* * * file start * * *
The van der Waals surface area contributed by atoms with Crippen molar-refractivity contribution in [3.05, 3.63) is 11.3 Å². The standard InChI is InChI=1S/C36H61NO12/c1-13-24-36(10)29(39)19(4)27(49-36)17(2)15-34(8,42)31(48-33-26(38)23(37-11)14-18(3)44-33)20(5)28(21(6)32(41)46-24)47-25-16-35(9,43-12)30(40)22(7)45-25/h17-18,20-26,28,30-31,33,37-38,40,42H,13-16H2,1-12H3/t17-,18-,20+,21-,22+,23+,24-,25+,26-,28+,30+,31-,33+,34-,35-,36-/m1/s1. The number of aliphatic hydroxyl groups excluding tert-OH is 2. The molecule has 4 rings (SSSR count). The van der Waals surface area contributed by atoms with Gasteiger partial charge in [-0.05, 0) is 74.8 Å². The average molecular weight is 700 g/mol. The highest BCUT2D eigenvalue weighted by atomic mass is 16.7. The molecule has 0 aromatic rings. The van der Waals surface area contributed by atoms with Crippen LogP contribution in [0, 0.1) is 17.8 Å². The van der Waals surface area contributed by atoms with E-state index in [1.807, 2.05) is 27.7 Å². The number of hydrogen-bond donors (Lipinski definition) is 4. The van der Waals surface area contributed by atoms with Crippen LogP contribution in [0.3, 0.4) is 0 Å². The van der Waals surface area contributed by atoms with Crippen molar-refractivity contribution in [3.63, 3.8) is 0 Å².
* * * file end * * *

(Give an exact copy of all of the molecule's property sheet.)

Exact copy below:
The van der Waals surface area contributed by atoms with Crippen molar-refractivity contribution in [3.05, 3.63) is 11.3 Å². The standard InChI is InChI=1S/C36H61NO12/c1-13-24-36(10)29(39)19(4)27(49-36)17(2)15-34(8,42)31(48-33-26(38)23(37-11)14-18(3)44-33)20(5)28(21(6)32(41)46-24)47-25-16-35(9,43-12)30(40)22(7)45-25/h17-18,20-26,28,30-31,33,37-38,40,42H,13-16H2,1-12H3/t17-,18-,20+,21-,22+,23+,24-,25+,26-,28+,30+,31-,33+,34-,35-,36-/m1/s1. The number of aliphatic hydroxyl groups excluding tert-OH is 2. The molecule has 4 rings (SSSR count). The van der Waals surface area contributed by atoms with Gasteiger partial charge in [-0.05, 0) is 74.8 Å². The average molecular weight is 700 g/mol. The highest BCUT2D eigenvalue weighted by atomic mass is 16.7. The molecule has 0 aromatic rings. The van der Waals surface area contributed by atoms with Crippen LogP contribution in [0, 0.1) is 17.8 Å². The van der Waals surface area contributed by atoms with E-state index in [1.807, 2.05) is 27.7 Å². The number of hydrogen-bond donors (Lipinski definition) is 4. The van der Waals surface area contributed by atoms with Crippen LogP contribution in [0.3, 0.4) is 0 Å². The van der Waals surface area contributed by atoms with Crippen molar-refractivity contribution in [3.63, 3.8) is 0 Å².